Connie Campanaro Brings Home the Bacon

The event was every bit as successful as Campanaro believed it would be, but eventually she decided ASI wasn’t a good fit for her industrious temperament.

In North Carolina, 2006, when Connie Campanaro was CEO of The Carolina Theatre of Durham she witnessed something amazing. A small and well-loved nonprofit arts organization named SeeSaw Studios was counting down the days to when it would shut its doors forever. Coming from Buffalo this was a sad story that Connie had seen many times before. But then something different happened that Campanaro had never seen. McKinney & Silver, an energetic, forward thinking ad agency decided to step up and help–and not, as you might expect, by writing a check. No, they had a better idea.7

The successful ad agency, led by Brad Brinegar, wasn’t interested in a one shot deal. Brinegar wanted to create something that would perpetually raise funds for nonprofits.  The McKinney agency had deep relations with many of the corporations in the Durham-Raleigh-Chapel Hill area, known as the Triangle, and Brinegar knew just how to leverage those business relationships. Under Brinegar’s leadership the Triangle Corporate Battle of the Bands was born and several corporations fielded employee-musician bands to compete in the fun event. In its first year the event raised $100,000 and SeeSaw Studios was saved.

Since then the Triangle Corporate event has raised and distributed over $1 million dollars to nonprofits and is one of Durham’s signature annual events. Corporate bands have been fielded by GlaxoSmithKline, Burt’s Bees, Cisco, Blue Cross and Blue Shield, SunTrust, and many more.

The success and the musical nature of the Triangle Corporate Battle of the Bands resonated strongly with Connie Campanaro. In Durham she was President/CEO of a multi-venue film and performing arts facility, but Campanaro’s background and passion was firmly rooted in music. She spent several years as a music promoter with her own company B-Sharp Promotions, at the Tralf, UB Center for the Arts and various outdoor festivals. Campanaro’s worked with legendary artists like Lou Reed, John Legend, Tori Amos, Train and Billy Joel to name a few; so she knows about live music.

Right behind music is Campanaro’s passion for inventing ways to raise funds for nonprofits. She’s fashioned creative ways to incorporate sponsorship, products and services into events like the New Year’s Eve Ball Drop, Edgefest, NC Gay & Lesbian Film Festival, Art of Cool Fest and Broadway shows.

The point is the Triangle Corporate Battle impressed this very seasoned veteran of music and fundraising and it was something she wanted to duplicate in Buffalo.6

“I saw how amazingly successful it was,” said Campanaro. “I got to see how it worked and I studied the model, how it was marketed, the logistics of mounting the show, the element of competition and so on.”

The opportunity to bring such an event to Buffalo seemed to present itself after she and her husband moved back to Buffalo to help her cancer stricken father-in-law. Before making the move she secured a job as Executive Director with Western New York Grantmakers Association and once she arrived she joined the Board of Directors of Music is Art. She also volunteered time each week to help with MiA administrative work.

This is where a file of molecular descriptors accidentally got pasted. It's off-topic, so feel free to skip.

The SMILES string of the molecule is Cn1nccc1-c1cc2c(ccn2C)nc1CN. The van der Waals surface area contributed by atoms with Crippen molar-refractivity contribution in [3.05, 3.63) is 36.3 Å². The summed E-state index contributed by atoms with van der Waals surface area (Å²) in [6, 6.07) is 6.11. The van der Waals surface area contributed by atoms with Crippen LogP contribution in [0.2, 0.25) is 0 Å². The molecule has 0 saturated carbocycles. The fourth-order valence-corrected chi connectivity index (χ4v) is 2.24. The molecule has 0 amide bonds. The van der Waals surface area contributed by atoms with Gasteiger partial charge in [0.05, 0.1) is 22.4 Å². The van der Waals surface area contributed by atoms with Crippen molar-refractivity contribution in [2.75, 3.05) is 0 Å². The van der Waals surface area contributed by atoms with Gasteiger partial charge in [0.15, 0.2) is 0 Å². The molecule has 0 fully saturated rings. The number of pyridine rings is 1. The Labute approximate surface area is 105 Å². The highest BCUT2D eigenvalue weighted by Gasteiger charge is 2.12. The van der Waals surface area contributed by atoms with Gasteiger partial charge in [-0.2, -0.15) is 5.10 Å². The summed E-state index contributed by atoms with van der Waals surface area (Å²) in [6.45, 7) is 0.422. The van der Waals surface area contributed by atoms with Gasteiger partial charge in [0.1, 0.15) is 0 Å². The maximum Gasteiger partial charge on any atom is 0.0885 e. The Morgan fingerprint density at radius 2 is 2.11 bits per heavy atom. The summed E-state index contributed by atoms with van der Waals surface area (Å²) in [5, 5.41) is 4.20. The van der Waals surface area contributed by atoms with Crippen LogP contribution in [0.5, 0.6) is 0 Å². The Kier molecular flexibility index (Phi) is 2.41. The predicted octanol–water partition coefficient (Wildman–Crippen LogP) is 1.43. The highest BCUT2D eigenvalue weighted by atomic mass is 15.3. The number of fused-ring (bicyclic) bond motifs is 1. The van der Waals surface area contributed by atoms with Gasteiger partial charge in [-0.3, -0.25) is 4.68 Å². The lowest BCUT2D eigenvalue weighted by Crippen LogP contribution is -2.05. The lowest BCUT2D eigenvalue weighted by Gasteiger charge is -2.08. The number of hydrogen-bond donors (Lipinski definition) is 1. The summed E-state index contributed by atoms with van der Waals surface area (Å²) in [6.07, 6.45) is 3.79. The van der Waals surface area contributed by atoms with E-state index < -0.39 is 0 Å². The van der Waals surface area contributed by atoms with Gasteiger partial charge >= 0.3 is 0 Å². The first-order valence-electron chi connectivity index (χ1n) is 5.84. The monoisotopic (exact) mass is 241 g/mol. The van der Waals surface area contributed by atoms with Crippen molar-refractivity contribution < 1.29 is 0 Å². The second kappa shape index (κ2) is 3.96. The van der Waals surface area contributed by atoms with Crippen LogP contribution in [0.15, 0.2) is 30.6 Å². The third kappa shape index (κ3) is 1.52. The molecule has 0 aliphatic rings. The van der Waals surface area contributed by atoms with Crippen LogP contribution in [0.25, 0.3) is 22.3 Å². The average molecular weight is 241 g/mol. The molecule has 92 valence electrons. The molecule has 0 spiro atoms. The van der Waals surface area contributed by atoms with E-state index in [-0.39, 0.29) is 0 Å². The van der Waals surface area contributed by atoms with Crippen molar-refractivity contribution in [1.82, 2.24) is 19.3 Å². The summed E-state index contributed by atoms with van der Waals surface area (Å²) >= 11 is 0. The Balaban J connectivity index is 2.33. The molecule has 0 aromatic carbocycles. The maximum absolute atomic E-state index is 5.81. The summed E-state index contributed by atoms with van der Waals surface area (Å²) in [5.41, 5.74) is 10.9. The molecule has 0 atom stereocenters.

“I joined the MiA board just because I love MiA,” said Campanaro. “To me it represented the kind of organization that I would build if I had unlimited resources to start my own nonprofit. MiA promotes equal access for everyone to enjoy music and it provides opportunities to play and learn and reap the benefits of creative expression.”

“So I had this corporate battle of the band thing on my mind and when I saw that it wasn’t being done here in Buffalo, I went and talked with Artie Kwitchoff at the Town Ballroom in 2014. I thought the room was perfect for the event. I like the way the Town Ballroom is physically constructed because there are ways to put together different kinds of sponsorship packages. He’s got the box seats, floor seats, the tier with cafe tables and the Leopard Lounge and that fabulous stage.

“I built the event budget and hired an artist I knew from Durham to create the graphic image, a guitar dude, and a logo for the event. I thought it was important to have the visuals in place before I present the proposal to the Music is Art board.  I shared what I had with Tracy Shattuck, the executive director. What I had was an idea, a venue, a budget, an event logo and brand elements. The MiA board meeting schedule was every other month which bought me time to get local endorsements and gather more data.”5

Unfortunately, during that two-month period before the next board meeting Campanaro was notified that her job at WNY Grantmakers was going to be eliminated due to a merger. She was offered a position at Art Services Initiative, ASI, and she took it.

“When I took the job at ASI,” said Campanaro, “we reviewed the local nonprofit volunteer work that I was involved in. Tod Kniazuk, the Executive Director, told me I can keep my seat on the Homespace board but I must resign from the Music is Art board due to the possible perception of conflict. Even though grant-making was not my role, there was a policy prohibiting ASI staff from serving on a local cultural board. I was broken hearted the day I had to resign from the MiA board.”

Cut off from Music is Art Campanaro dug in as ASI’s new coordinator for Give For Greatness, a fundraising organization started by Artvoice and now under the ASI umbrella. But a third party organization, Fund For the Arts–that only commits to one year funding at a time, pays the Give For Greatness coordinator salary.